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Photo: Aircraft releasing dispersant over water.
An aircraft releases chemical dispersant over an oil slick in the Gulf of Mexico in 2010. (U.S. Coast Guard)

Special Monitoring of Applied Response Technologies (SMART) is a cooperatively designed monitoring program for in situ burning and dispersants. SMART relies on small, highly mobile teams that collect real-time data using portable, rugged, and easy-to-use instruments during dispersant and in situ burning operations.

Data are channeled to the Unified Command (representatives of the responsible party and the state and federal governments who are in charge of the spill response) to address critical questions:

  • Are particulates concentration trends at sensitive locations exceeding the level of concern?
  • Are dispersants effective in dispersing the oil?

Having monitoring data can assist the Unified Command with decision-making for dispersant and in situ burning operations.

The SMART program is a joint project of these agencies:

  • U.S. Coast Guard
  • NOAA
  • U.S. Environmental Protection Agency
  • Centers for Disease Control and Prevention
  • Bureau of Safety and Environmental Enforcement (part of the agency formerly known as the Minerals Management Service)

To monitor the efficacy of dispersant application, SMART recommends three options, or tiers.

Tier I: A trained observer, flying over the oil slick and using photographic job aids or advanced remote sensing instruments, assesses dispersant efficacy and reports back to the Unified Command.

Tier II: Tier II provides real-time data from the treated slick. A sampling team on a boat uses a monitoring instrument to continuously monitor for dispersed oil 1 meter under the dispersant-treated slick. The team records and conveys the data to the Scientific Support Team, which forwards it, with recommendations, to the Unified Command. Water samples are also taken for later analysis at a laboratory.

Tier III: By expanding the monitoring efforts in several ways, Tier III provides information on where the dispersed oil goes and what happens to it.

  1. Two instruments are used on the same vessel to monitor at two water depths.
  2. Monitoring is conducted in the center of the treated slick at several water depths, from 1 to 10 meters.
  3. A portable water laboratory provides data on water temperature, pH, conductivity, dissolved oxygen, and turbidity.
In Situ Burning

For in situ burning operations, SMART recommends deploying one or more monitoring teams downwind of the burn, at sensitive locations such as population centers. The teams begin sampling before the burn begins to collect background data. After the burn starts, the teams continue sampling for particulate concentration trends, recording them both manually at fixed intervals and automatically in the data logger, and reporting to the Monitoring Group Supervisor if the level of concern is exceeded. The Scientific Support Team forwards the data, with recommendations, to the Unified Command.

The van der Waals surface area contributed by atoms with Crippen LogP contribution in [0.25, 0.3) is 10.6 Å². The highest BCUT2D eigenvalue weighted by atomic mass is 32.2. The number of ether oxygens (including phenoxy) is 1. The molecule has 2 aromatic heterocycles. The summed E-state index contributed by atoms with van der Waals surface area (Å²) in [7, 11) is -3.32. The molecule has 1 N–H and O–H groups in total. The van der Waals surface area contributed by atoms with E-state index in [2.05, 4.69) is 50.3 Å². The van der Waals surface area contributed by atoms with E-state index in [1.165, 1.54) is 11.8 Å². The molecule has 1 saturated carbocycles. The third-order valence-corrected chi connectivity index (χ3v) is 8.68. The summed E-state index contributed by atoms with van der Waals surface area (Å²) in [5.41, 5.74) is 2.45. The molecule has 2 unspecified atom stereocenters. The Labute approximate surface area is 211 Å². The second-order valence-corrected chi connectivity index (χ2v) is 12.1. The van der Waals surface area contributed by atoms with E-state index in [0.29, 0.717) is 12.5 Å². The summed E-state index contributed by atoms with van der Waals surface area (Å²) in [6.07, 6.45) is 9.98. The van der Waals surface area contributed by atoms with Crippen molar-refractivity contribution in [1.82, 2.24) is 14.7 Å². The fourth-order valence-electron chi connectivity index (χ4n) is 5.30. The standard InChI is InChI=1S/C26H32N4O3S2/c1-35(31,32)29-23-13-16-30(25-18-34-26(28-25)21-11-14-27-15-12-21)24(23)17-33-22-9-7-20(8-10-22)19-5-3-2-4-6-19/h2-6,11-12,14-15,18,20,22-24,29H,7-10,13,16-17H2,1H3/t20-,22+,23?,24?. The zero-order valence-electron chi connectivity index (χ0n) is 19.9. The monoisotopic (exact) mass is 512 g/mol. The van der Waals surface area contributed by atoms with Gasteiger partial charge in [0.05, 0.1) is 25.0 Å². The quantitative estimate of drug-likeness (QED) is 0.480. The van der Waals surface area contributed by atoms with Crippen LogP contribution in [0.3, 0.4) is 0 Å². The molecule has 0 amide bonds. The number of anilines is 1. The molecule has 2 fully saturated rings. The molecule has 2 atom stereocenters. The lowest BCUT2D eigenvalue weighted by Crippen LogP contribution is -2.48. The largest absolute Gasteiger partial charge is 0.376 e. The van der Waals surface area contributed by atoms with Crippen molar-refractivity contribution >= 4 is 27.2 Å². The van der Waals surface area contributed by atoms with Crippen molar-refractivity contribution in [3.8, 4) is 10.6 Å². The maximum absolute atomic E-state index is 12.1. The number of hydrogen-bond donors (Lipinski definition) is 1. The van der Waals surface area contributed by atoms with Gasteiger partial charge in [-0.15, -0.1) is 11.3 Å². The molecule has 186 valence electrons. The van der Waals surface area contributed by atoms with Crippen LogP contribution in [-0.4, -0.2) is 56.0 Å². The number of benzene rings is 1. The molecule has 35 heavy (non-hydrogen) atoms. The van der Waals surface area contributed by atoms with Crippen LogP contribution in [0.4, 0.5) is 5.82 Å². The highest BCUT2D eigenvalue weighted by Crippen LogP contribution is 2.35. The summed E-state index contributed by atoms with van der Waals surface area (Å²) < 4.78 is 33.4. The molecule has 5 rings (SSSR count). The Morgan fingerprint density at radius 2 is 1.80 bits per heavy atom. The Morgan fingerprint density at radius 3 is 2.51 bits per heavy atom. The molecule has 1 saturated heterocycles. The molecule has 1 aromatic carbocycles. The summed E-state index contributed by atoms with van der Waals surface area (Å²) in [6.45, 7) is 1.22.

More Information about SMART

SMART has already been successfully tested in the field. SMART was used to monitor both dispersant applications and in situ burning operations in the Gulf of Mexico during the 2010 Deepwater Horizon/BP oil spill, and in February 1999 it was used to monitor the in situ burning of the New Carissa, a freighter grounded offshore of Coos Bay, Oregon. Spills and exercises like these help us to enhance SMART.

Special Monitoring of Applied Response Technologies (SMART) [PDF, 769.6 KB]: The SMART protocol, updated in August 2006.

SMART at the New Carissa Oil Spill [PDF, 387.0 KB]: A summary of how SMART was used during the New Carissa response in 1999.

Matrix Effects on Fluorometric Monitoring and Quantification of Dispersed Oil in the Open Ocean and Coastal Environment: Results of the 1999 R/V Ferrel Research Project [PDF, 519.0 KB]: A 2001 report on a 1999 research project aboard the NOAA Ship Ferrel, designed to identify the potential for matrix effects related to monitoring of dispersed oil.

In Situ Burning: Find more information about in situ burning and burn monitoring.

Estimated Dispersant System Potential (EDSP) calculator: This is a tool that oil spill planners and responders can use to assess dispersant application system performance.

Dispersant Application Observer Job Aid: This is a field guide for those trained in observing and identifying dispersed and undispersed oil, describing oil characteristics, and reporting this information to decision-makers.

Questions: Contact us with your questions, comments, or suggestions for SMART.

Last updated Friday, February 8, 2019 11:40am PST